3/8/04 8:39 PM
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Opash
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Edited: 08-Mar-04
Member Since: 03/14/2002
Posts: 189
Again it depends what your motivations are when learning Japanese. I know a whole bunch of people who studied Japanese in College and University for 5-6 years, they had passed a whole bunch of tests, etc. However, when they arrived in Japan they could hardly understand a word. This is because the books and universities usually teach you super perfect, polite form, etc. (my friend has a conspiracy theory that they don't really want gaijin to learn real Japanese - lol) At the same time I know people who have lived in Japan for maybe a year or so and may not know 1000's of kanji or have a big vocabulary, but have fantastic conversational day-today Japanese that far supasses some of those who put in the hours at the classroom. If you wanna train the dojos you will probably need to learn from scratch, gutter/slang Japanese. The only way to do so really is spend a lot of time around it, maybe movies and music would help though.
3/10/04 2:54 PM
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Sha Bi
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Edited: 10-Mar-04
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Posts: 89
Opash is correct that universities teach language mainly for academic and professional puposes. Therefore slang and very informal speech are often omitted. It would be like studying English to read Melville or to watch the Sopranos - two vastly differet skill sets. However, to the defense of university programs, the further you get from youth culture and the closer you get to the professional world, the more inportant formal speech becomes. Relatively speaking, it is also easier to go from formal to informal than vice versa. Japan has very clear distinctions between formal and informal, and one must often be careful not to offend the people around you with constant gutter-speak. But I'm not arguing the fact that a BA in Japanese may not prepare you for chatting with your new friends in a bar. I think that is true of learning any language. The only way to pick up slang is to be around it constantly in one form or another. I guess the bottom line is to study as much of the basics of the language as possible, then find a way to talk as much as possible with the people you will be associating with. p.s. - I knew a Swede whose language study program involved a lot of work with popular music. They would learn vocabulary and practice pronunciation with the aid of a computer program their professor was developing. The music was quite an aid to memorization, and the modern songs contained modern language (including some slang). I bet there could be a lot done in this area to help language learners. You know, the Tupac method of English teaching. ;)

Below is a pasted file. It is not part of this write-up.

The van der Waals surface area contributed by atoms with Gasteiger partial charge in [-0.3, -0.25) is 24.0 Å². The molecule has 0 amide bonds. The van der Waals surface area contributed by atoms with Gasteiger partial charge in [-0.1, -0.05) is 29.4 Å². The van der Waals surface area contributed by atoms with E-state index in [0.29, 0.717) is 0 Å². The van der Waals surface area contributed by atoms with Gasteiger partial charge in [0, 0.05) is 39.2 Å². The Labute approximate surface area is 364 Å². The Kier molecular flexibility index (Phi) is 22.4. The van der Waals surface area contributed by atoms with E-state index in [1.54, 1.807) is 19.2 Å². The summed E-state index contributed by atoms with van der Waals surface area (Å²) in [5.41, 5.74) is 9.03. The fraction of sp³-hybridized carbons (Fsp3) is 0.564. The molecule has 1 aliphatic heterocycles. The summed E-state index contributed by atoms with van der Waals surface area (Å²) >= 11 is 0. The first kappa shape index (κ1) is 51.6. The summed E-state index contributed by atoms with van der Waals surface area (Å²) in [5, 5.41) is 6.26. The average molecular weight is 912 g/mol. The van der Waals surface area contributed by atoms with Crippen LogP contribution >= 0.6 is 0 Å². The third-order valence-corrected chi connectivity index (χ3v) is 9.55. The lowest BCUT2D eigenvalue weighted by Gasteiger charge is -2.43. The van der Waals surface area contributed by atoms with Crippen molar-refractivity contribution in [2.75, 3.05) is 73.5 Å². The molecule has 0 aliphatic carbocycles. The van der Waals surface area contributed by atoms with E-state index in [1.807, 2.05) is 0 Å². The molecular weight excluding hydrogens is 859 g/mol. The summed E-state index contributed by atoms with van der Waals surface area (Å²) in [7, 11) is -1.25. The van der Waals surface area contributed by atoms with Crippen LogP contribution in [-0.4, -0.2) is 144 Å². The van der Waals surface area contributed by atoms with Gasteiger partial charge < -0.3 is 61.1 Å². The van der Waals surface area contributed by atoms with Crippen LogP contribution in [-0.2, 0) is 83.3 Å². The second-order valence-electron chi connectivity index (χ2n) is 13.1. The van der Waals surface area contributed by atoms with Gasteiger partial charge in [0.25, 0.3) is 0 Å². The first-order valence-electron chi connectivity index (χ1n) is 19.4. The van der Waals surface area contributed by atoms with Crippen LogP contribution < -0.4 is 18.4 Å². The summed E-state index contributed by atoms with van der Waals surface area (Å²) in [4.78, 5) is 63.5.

3/10/04 9:53 PM
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TheAx
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Edited: 10-Mar-04
Member Since: 12/18/2002
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Ok, has anyone here used any computer-based learning programs? I was looking at one tonight at this computer store and it looked impressive. It had games to help learn the kana and kanji. It also had an audio speach program that would compare your pronunciations to those of a native speaker, and compare audio wave forms. It was $30. I've looked at those $70 CD + book combo packages that are sold in chain book stores. I thought they were a rip off after buying them. No way were they worth that much money, especially for the CD versions, because audio CD's are so easy and cheap to produce. They had to have made 90% profit on those book/CD combos. Also, I tended not to enjoy the style of teaching they used. I had three of those packages. The worst was the one that was supposedly used for teach US Government officials before going to Japan. Poor guys. If I buy one and try it out, I'll let you know how it goes.
3/10/04 11:07 PM
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DemonClown
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Edited: 10-Mar-04
Member Since: 06/21/2002
Posts: 1155
I have no idea about either that program or whatever text you are talking about, but of course the most important thing is the effort that you put in. You can buy whatever and drop hundreds of bucks, but it is your motivation that will determine how much you get out of your studying. One of my instructors told me a very helpful thing, and that was to not study a language as a sterile, academic subject, but to study it as a form of communication. That is, don't study a grammar point without thinking of when/how you could apply such knowledge. Just memorizing random lists of verbs and nouns that won't ever come up is not terribly helpful. (Of course, you will be surprised what can come up in conversations...) More practical advice would to be to learn katakana and hiragana ASAP. It will help with your pronunciation and is IMO the only way to really start to learn the language. Do a little bit (if you can, more) every day, as opposed to cramming 3 hours in once a week. And of course, to improve speaking and listening, nothing beats a native speaker. Make friends with Japanese people, (hopefully not JUST to practice your language skills). Also expose yourself as much as you can to the language spoken at various speeds. Listening to normal speed speech will be intimidating at first, but ya gotta do it sometime. I don't think I've added much compared to the other sages on this thread, but there you go...